If an MRI business moves in next door to a knife shop at a strip mall do you really think that they could disavow ownership of the magnetic forces that cause the knives to fly around next door? "I own the MRI machine but those magnetic fields, well those were just unowned public property."

 

Problem for me then problem for you

Do you think you have the right to grab my object to copy it or not? If I hide it from you do you think you have the right to observe it so that you can copy it? If I hide it's internal workings and destroy it before disposal do you think you have the right to force me to reveal it's operation?

I either control the object or I don't. The example of say stabbing you with the object is an independent issue of trespass. If you think it's a problem for my conception of property rights then it's a problem for the entire libertarian and anarchist edifice.

Use your ability to abstract and see the similarity in application of this as in every other right. Copying something is a use. The problems are identical with other kinds of uses. No reason why I can make up a special fragrance and charge you for smelling my bottle of perfume. If on the other hand I douse myself with it and walk in public I'm basically forcing it on others and cannot turn around an charge them for it.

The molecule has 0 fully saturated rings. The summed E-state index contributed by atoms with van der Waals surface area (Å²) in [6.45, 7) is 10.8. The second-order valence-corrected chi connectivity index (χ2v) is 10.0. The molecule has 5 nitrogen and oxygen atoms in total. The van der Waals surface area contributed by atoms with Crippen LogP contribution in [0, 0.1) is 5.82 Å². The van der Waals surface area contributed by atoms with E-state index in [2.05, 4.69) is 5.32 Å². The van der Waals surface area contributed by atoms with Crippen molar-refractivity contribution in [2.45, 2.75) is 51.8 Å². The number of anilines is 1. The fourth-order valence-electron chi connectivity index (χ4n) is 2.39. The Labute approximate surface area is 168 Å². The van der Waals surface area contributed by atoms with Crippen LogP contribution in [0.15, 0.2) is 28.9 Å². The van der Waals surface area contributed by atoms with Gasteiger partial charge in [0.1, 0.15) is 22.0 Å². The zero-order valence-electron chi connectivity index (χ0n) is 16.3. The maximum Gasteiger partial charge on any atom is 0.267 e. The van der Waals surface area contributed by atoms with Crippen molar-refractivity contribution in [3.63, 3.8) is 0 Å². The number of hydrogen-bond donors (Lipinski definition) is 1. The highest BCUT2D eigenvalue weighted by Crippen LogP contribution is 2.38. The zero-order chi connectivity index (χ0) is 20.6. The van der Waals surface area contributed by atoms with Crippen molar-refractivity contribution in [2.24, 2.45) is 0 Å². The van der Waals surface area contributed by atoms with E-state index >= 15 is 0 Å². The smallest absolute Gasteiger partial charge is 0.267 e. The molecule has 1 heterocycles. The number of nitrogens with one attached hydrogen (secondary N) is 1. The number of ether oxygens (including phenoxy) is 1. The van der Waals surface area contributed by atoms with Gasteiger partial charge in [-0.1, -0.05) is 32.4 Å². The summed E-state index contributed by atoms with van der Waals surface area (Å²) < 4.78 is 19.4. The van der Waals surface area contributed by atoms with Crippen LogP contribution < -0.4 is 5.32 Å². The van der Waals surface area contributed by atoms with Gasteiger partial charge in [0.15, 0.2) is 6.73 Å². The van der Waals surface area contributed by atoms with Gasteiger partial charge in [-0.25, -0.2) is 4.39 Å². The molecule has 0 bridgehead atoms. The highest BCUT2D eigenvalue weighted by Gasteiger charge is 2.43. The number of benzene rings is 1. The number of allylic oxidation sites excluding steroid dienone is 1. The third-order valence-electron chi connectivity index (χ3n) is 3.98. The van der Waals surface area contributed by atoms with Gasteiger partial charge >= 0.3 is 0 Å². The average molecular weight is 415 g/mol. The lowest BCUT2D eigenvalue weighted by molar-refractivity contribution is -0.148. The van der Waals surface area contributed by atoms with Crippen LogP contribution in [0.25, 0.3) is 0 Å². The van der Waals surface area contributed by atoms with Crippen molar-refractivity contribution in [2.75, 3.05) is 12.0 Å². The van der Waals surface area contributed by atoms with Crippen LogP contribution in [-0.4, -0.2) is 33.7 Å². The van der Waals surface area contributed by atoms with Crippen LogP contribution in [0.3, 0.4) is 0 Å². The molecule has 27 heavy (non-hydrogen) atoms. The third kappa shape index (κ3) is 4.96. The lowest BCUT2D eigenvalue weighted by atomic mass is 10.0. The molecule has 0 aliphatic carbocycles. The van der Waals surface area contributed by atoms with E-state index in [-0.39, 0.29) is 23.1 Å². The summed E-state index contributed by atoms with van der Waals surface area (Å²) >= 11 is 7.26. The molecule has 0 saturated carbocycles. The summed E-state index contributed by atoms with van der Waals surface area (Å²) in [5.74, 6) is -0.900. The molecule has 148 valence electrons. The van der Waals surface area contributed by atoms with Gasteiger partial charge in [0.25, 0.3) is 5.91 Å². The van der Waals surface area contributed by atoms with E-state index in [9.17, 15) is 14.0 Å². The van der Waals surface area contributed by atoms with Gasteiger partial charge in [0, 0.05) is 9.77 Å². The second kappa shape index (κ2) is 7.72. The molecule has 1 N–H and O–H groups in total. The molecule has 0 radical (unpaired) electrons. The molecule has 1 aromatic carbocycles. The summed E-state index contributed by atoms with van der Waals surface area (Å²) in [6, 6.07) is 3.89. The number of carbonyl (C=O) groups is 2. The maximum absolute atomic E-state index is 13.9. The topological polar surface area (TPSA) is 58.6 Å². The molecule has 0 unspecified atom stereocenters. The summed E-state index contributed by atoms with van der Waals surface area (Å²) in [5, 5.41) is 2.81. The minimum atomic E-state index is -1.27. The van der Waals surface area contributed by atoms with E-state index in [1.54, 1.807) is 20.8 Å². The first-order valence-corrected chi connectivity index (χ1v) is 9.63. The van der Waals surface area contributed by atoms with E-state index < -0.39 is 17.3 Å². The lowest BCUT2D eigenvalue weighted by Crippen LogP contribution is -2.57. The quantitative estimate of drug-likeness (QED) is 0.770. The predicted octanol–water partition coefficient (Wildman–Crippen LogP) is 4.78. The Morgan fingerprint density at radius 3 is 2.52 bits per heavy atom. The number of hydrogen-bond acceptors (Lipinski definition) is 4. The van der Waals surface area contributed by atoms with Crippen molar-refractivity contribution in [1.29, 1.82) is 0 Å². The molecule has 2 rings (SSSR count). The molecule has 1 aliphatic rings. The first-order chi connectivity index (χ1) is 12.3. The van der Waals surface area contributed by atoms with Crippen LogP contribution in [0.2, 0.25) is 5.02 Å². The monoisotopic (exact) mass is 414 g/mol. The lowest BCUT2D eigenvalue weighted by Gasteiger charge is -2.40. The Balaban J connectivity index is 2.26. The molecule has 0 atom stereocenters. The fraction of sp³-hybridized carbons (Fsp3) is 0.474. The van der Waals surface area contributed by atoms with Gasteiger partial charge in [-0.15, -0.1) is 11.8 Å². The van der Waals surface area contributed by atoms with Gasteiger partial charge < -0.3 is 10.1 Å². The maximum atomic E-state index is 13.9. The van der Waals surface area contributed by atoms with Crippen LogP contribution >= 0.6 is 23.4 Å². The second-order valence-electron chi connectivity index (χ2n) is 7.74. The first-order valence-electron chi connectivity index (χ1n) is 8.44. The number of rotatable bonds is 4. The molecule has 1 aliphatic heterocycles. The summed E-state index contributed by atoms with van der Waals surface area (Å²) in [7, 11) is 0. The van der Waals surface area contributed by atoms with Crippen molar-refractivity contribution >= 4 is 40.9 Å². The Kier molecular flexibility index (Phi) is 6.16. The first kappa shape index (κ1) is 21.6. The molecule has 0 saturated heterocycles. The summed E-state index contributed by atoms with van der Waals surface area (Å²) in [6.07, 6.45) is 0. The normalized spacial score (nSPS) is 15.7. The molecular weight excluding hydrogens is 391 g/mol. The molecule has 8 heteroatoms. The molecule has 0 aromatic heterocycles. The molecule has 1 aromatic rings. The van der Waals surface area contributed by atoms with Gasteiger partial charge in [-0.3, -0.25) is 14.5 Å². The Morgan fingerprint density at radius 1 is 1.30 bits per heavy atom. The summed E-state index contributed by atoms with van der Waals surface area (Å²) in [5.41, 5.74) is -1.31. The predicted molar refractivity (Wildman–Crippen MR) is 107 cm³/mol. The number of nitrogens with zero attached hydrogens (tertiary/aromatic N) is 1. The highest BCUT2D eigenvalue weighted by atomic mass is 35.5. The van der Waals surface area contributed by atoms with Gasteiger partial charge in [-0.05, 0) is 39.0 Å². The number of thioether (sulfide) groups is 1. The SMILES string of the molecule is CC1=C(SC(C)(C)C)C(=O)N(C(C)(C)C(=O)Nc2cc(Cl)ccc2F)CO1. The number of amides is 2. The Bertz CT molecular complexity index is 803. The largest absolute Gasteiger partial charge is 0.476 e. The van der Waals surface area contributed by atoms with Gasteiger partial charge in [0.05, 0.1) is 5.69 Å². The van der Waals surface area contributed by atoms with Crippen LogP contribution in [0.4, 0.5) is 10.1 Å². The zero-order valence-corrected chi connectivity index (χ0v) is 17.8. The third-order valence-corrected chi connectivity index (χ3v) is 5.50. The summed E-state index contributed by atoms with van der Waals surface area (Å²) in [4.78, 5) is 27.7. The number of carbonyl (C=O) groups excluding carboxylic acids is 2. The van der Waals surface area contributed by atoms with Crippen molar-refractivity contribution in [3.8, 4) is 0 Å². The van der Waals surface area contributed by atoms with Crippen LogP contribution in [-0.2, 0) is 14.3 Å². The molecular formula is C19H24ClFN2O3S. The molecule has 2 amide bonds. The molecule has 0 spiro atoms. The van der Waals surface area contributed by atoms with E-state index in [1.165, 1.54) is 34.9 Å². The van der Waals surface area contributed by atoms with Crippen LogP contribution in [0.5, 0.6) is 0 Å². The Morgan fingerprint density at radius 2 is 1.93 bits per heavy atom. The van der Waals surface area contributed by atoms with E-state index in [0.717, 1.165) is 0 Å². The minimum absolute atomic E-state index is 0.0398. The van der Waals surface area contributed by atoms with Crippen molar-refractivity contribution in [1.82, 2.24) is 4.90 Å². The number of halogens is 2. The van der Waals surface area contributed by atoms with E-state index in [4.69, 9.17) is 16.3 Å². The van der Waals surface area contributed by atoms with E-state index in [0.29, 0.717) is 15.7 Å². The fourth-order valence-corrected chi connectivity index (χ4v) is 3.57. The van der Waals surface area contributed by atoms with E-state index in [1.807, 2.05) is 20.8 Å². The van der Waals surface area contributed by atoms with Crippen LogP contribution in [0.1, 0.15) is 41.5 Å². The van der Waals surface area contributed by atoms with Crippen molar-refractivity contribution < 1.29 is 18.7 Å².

Sorry, Macker, but I'm not

Sorry, Macker, but I'm not gonna grab your "object."

The problems are identical with other kinds of uses.

No. IP is nonrivalrous. That is an important distinction when talking about use.

No reason why I can make up a special fragrance and charge you for
smelling my bottle of perfume. If on the other hand I douse myself with
it and walk in public I'm basically forcing it on others and cannot
turn around an charge them for it

So you sell me your unique brand of cologne. Do I then have the right to wear the cologne you created in public? What if a third party walks by me with a chemical sniffer and clones the cologne? Can you turn around and charge this third party for it?

Certainly C is liable to

Certainly C is liable to return stolen goods.

That is far from certain. The goods in question are not objectively "stolen" - hell, they aren't even objectively "goods", independent of a contract between two parties.